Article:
To understand how the tiny country of the Netherlands became a world superpower through both art and trade, visit the Rijksmuseum. Browse through over a million works of art and historical objects in more than 200 rooms. You’ll see famous paintings by Rembrandt and Vermeer, among hundreds of other artists, and admire the ornate building itself.
The Rijksmuseum was established in 1800 and moved to its present location in 1885. The celebrated Dutch architect Pierre Cuypers designed the ornamental building with Gothic and Renaissance influences. It houses the country’s finest art collection and underwent years of restorations with the main hall reopened to the public in April 2013. Be sure to take in the tiled depictions on the outside façade, and the palace-like interior with vaulted ceilings, mosaic floors and stained glass.
The vast collection of Dutch Golden Age art is awe-inspiring, easily taking a morning or afternoon to explore. The museum’s most prized collection is a group of paintings by Rembrandt van Rijn, including his colossal masterpiece Night Watch, which depicts a group of military guards that appear to be poised to jump off the canvas. A far more peaceful scene is the Milk Maid by Johannes Vermeer.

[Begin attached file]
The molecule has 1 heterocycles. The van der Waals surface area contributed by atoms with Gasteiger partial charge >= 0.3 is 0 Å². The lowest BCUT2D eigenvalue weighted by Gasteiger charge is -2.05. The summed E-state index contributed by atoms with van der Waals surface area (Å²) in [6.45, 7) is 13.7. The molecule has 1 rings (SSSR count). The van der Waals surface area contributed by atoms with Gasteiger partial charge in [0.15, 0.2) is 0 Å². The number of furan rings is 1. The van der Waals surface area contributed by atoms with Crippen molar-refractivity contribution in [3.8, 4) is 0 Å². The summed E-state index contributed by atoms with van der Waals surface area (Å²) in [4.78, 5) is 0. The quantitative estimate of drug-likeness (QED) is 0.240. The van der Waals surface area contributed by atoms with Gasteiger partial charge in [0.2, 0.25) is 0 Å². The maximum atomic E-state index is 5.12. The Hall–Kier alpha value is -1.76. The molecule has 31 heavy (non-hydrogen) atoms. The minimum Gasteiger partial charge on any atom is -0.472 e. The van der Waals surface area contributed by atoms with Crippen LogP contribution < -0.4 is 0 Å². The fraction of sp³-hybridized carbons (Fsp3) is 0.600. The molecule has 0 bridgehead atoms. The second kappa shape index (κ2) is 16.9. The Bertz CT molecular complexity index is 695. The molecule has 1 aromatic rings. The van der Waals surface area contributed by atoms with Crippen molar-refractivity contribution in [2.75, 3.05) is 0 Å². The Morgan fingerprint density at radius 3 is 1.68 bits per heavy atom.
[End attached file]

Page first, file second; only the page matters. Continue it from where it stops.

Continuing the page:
This museum includes far more than Dutch paintings. The collection of Asian art has 8,000 objects, ranging from paintings, prints and sculptures, to lacquer boxes, jewelry and tea bowls. Other collections include nearly 1,000 Western sculptures, a history of Dutch interior design, and some 10,000 fashion items, from tunics to pocket watches.
Set aside at least half a day to see the major works at the Rijksmuseum. Buy your admission tickets from the official website to avoid waiting in line.
Rijksmuseum is located between Stadhouderskade and Museumplein and is open daily, except on New Year’s Day. There are many public transport options. The hop-on, hop-off canal boat tours stop directly in front of the museum. There are parking lots in the city center, but spaces are limited.